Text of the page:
False Friends – Not Just People

One of the most confusing things when you’re learning a new language is a false friend. No, they’re not people who only pretend to be your friend. “False friends” refers to words in two languages that look similar, but have different meanings.


Here you’ll find some of the most pesky English/German false friends and their meanings. Read on and improve your skills (in both languages)!


Become/ bekommen

Become and bekommen are two of the most easily confused words between German and English. Become (or werden in German) means to start to be something, while bekommen means to receive or get something.


Let’s all become a little better in our grammar so we can receive all the benefits!


Learn/ lernen

Do you lernen to help you learn? If you learn in English, you’re gaining knowledge or mastering a skill. Whereas lernen in German means “to study” in English.


So hit the books and study hard so that you can learn the grammar you need!


Billion/ Billion

When it comes to numbers in German, the structure is pretty straightforward… except for when it comes to the number Billion as compared to billion in English.


In English, a billion is a number with nine zeroes after it (1,000,000,000). In German, however, Billion is a trillion, or a number with twelve zeroes after it (1,000,000,000,000). If you’re looking to talk about the English billion in German, use the word Milliarde.


Also, let’s hope your business is doing well enough to talk in numbers this large!


Isolate/ isolieren

Isolate in English and isolieren in German are very similar. To be isolated means to be completely separated from others.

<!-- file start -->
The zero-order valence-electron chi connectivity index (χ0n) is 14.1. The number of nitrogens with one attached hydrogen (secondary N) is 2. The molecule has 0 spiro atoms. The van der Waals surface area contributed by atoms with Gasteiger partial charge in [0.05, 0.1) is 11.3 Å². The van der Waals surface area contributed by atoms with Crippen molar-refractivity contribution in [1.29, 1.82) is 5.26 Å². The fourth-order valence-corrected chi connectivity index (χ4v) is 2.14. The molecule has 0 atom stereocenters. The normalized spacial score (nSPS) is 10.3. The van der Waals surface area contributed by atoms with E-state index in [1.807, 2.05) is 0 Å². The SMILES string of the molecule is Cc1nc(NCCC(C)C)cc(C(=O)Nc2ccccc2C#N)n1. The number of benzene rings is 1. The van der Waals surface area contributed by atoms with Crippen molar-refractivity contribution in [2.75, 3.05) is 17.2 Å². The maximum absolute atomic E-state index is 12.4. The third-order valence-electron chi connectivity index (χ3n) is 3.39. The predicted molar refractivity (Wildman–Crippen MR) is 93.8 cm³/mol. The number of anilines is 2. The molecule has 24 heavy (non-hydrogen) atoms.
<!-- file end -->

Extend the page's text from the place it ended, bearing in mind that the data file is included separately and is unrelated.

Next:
In German, the word has two meanings: isolated and insulated. For example, a house is well insulated so that it stays warm in the winter and cool in the summer, but may not be isolated at all! So keep an eye out for this one, English learners.



Brave/ brav


This is one I got confused all the time! Brave in English means that you don’t show any fear in frightening situations. In stark contrast, however, in German, brav means to be compliant and obedient in a submissive way.


If you’re looking to say brave in German, use mutig, and be brave with your use of your new language skills!



The next time you get a bit confused with your word choice, take a moment, think, and then go for it! There are words that confuse both English and German learners due to their similar spellings.


Can you think of any other false friends? Stay tuned for some more next week! 


Erin Duffin lives in Berlin, is an English teacher,  yoga instructor, and has definitely studied enough English to become a brave blogger!




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